How to Safeguard AI Technology: Patents versus Trade Secrets
The article above describes a common difficulty of intellectual property (IP) claims for artificial intelligence (AI): patent claims for AI are often deemed to be no more than abstract ideas. The United States Patent and Trademark Office (USPTO) has established a number of specific categories of AI in order to distil its definition, but the overarching theme amongst these categories is that, if a human mind can accomplish a particular task, it is likely an abstract idea. Of course, AI is, by its nature, an attempt to replicate the human mind, albeit in perhaps a stylized or exaggerated fashion; thus, the difficulty of patenting this technology is readily apparent.
In addition to with patents, legal battles also remain with regard to trade secrets. Rather than engage in litigation to prove infringement, a company seeking to protect a trade secret must instead demonstrate that the secret was misappropriated and that it took reasonable measures to maintain confidentiality. The distinction between patents and trade secrets remains very important for companies: trade secret law undoubtedly offers protection where patents do not, and vice versa.
Updated ICC innovation principles
The Innovation Chamber of Commerce has published the latest edition of the ICC Innovation Principles, a guide to the policy frameworks that create and nurture robust innovation ecosystems. The principles are separated into four sections, which provide an overview of the policy framework that businesses of all sizes need to be familiar with in order to innovate. The principles focus on Innovation Ecosystems, in recognition of the complex and interconnected nature of innovative activity. A call is made for multistakeholder conversations in all policy forums that affect these ecosystems, allowing businesses to show the inner workings of innovation.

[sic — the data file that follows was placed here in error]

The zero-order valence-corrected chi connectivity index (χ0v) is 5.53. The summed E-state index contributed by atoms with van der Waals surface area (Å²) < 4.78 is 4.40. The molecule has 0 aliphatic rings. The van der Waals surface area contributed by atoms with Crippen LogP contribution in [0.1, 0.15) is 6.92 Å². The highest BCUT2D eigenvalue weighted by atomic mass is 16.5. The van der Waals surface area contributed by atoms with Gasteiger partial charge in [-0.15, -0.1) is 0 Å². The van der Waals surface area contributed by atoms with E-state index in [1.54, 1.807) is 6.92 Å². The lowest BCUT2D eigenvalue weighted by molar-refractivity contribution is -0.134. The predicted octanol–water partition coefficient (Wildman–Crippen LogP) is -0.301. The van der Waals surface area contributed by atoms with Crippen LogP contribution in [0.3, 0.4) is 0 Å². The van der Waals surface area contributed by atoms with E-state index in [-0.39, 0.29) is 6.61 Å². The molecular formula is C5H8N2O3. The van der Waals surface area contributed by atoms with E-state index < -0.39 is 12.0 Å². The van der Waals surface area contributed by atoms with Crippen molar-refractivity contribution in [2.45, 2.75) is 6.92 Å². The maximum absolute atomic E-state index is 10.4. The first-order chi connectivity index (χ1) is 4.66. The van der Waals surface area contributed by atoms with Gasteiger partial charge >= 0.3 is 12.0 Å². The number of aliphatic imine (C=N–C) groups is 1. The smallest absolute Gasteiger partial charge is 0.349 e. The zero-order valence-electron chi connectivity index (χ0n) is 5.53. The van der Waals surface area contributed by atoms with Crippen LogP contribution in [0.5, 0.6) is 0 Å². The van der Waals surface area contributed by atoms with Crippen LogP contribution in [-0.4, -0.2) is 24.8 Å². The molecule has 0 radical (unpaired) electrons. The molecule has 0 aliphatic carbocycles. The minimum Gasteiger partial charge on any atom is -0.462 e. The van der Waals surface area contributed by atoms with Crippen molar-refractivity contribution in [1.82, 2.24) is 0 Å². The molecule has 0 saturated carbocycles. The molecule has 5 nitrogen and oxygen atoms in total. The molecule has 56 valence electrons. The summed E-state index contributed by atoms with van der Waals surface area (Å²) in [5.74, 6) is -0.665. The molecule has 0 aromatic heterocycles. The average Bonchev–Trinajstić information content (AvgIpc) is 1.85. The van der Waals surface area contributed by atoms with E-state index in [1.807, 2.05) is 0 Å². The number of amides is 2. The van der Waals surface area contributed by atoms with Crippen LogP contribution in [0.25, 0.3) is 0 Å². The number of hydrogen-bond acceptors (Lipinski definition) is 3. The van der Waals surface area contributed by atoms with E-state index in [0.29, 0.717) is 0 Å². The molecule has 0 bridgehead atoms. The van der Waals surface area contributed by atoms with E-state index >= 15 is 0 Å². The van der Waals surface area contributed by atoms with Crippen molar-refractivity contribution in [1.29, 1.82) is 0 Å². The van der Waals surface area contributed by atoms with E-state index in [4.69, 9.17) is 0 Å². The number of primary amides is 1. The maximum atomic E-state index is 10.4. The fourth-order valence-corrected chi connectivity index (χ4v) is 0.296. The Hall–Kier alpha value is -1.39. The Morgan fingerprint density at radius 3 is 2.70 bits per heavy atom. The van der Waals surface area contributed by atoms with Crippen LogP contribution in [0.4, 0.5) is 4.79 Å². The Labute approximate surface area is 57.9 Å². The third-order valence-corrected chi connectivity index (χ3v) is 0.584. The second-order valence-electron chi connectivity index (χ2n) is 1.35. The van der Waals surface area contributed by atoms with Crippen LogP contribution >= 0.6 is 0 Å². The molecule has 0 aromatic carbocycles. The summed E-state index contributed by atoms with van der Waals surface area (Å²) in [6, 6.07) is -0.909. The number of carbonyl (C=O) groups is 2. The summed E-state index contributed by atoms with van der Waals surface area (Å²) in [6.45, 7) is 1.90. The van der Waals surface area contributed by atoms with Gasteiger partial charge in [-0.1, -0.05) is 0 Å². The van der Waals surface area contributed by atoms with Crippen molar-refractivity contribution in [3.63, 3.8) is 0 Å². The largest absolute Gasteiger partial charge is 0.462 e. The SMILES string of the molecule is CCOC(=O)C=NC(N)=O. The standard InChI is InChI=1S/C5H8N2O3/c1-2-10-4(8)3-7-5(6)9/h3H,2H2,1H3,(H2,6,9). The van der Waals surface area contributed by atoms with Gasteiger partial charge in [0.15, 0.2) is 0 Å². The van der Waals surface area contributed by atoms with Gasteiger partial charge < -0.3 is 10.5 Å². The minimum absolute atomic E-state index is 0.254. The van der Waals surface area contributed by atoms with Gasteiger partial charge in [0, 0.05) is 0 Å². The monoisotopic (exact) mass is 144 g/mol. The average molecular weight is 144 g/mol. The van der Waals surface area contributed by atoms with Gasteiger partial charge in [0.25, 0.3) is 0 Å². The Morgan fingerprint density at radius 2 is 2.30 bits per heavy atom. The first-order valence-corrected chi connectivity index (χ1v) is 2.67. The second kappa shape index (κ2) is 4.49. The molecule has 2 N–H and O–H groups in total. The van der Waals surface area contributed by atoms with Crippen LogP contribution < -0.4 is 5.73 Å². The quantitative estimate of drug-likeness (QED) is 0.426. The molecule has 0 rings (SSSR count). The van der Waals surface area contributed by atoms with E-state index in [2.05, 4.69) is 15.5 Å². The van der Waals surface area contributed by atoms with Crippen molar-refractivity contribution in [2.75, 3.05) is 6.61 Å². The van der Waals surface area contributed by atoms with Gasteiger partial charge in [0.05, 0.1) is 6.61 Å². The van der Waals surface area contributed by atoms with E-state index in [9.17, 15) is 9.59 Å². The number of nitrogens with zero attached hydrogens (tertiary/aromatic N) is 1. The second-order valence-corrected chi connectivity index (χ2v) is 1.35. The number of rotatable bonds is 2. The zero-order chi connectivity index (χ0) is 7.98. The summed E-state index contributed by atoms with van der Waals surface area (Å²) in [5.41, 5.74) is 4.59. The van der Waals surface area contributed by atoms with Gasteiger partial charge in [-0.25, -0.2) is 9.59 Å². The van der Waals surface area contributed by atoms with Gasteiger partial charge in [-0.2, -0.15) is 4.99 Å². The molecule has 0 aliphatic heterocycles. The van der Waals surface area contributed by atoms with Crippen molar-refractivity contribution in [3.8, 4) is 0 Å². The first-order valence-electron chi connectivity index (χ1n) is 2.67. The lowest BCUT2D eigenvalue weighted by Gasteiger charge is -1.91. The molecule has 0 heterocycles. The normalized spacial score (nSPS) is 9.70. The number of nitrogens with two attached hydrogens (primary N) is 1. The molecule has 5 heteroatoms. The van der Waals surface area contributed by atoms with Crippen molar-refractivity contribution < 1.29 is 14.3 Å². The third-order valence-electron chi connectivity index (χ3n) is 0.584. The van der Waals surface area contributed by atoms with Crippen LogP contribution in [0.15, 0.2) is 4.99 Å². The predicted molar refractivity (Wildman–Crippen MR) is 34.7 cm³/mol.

Indonesia adopts blockchain to grow music industry IP
Irfan Aulia, who runs Massive Music Entertainment, wants to launch the Portamento project to help Indonesian musicians who have uploaded their works to the database to track and monitor downloads and usage of their music online, in order to calculate royalties due.
“By matching and commercializing the database, the metadata, we believe the Indonesian market for copyrights will increase over five to ten years,” says Irfan. “Basically, we are creating our own big data which will be accessible to all users. This is actually the goldmine.”
Indonesia has around two million music works, of which only 300,000 are recorded. This missing intellectual property could play a key role in the development of the creative economy, says Hasan Kleib, Indonesia’s ambassador to the United Nations in Geneva.
Read the full story.
WIPO IP Diagnostic
This WIPO tool enables users to undertake a basic diagnostic of the intellectual property situation of their business. It is in the form of a questionnaire with several sections that asks questions on different IP topics (e.g. innovative products, trademarks, licensing, designs, internationalisation, etc.). The tool then generates a report that gives recommendations and further information on IP and business competitiveness.